Opening this week:
Fast & Furious Presents: Hobbs & Shaw
In the life of every entertainment property, there comes a turning point. It's a moment at which the public gets to decide if it loves the property enough to embrace anything sold to it under that name. Will the years of built-up goodwill translate into commercial viability for a spinoff that is by nature humbler and more limited in scope than the parent that spawned it?
There's somewhere in America where that question is paramount this weekend. And I think you know where I'm talking about: Mike Pence's house. But it's also a key issue in the executive suites of Universal Pictures, which is hoping that eight internationally successful Fast & Furious pictures have laid sufficient groundwork for an offshoot starring two of their main characters.
Dwayne Johnson and Jason Statham return as Hobbs and Shaw, continuing their fractious relationship into a story of international intrigue and jeopardy. This time, the heroes are on the trail of a global terrorist whose body has been scientifically enhanced nigh unto invincibility, and who covets a bioweapon that could eradicate all life on Earth. Hey, you know how the Marvel movies are always getting pilloried for telling ultimate-stakes stories over and over? Remember, this is a SMALLER Fast & Furious picture.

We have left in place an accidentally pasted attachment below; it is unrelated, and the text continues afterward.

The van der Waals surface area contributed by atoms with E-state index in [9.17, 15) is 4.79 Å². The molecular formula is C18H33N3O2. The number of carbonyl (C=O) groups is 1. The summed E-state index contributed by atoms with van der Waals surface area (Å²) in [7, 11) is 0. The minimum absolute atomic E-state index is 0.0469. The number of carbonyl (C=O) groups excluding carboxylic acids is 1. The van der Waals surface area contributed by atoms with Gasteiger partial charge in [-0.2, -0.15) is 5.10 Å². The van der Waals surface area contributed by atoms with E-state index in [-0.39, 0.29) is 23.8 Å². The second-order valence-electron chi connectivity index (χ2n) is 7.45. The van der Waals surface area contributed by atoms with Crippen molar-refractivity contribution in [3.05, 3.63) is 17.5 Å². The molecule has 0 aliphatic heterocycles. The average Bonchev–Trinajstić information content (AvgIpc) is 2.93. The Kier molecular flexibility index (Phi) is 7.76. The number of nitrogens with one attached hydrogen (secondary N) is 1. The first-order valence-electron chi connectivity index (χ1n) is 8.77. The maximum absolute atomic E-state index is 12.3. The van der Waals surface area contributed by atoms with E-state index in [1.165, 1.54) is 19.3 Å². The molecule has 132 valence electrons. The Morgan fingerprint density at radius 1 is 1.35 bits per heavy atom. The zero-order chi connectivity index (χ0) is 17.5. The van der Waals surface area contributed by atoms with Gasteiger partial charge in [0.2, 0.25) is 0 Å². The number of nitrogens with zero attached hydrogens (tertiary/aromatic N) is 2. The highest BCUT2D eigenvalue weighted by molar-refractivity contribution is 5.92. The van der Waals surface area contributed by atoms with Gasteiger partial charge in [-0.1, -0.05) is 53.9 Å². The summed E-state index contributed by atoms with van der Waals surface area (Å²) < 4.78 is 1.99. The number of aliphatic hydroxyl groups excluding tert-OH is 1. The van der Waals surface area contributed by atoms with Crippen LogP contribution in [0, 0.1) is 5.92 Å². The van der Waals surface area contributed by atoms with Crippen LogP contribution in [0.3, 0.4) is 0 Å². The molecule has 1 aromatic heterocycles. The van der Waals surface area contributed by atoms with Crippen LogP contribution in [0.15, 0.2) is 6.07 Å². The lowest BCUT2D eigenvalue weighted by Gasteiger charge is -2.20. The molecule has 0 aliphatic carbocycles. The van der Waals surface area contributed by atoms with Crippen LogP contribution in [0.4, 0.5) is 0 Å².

As the villain in question, we have Idris Elba, who in real life is currently smarting from learning that he can't be James Bond because he's the right race but the wrong gender. Although his Hobbs & Shaw character happens to be an MI6 agent gone rogue, which seems to mean that Elba, having lost out on playing 007, instead gets to revisit Javier Bardem's part from Skyfall. A black Anton Chigurh is what I want to see.
Supporting players include Helen Mirren, making her second appearance on American screens this summer after the flop that was Anna. Remember that one? Its creator, Luc Besson, is now facing not only the threatened collapse of his company but multiple allegations of sexual assault and harassment. Meanwhile, the Fast & Furious gang are hoping for a rosier future, with the ninth entry in the main series being prepped for release in 2020. At press time, a stuntman on that project was in a coma due to an on-set accident, proving there's nothing some people won't do to keep a franchise going. Just ask Mike Pence. (PG-13)
Sea of Shadows This year's Sundance audience awarded Best Documentary honors to Sea of Shadows, which exposes the calamitous effects of criminal poaching. Not one but two species of marine life are threatened by humans' pursuit of the swim bladder of the totoaba, an organ so sought-after that it's known as "the cocaine of the sea." (Interestingly, among fish, cocaine is known as "the totoaba bladder of Miami.") Filmmaker Richard Ladkani had to curtail part of his shoot to prevent his crew from being murdered by a Mexican cartel. Why can't this ever happen to Morgan Spurlock? (PG-13; playing at Regal Winter Park Village & RPX)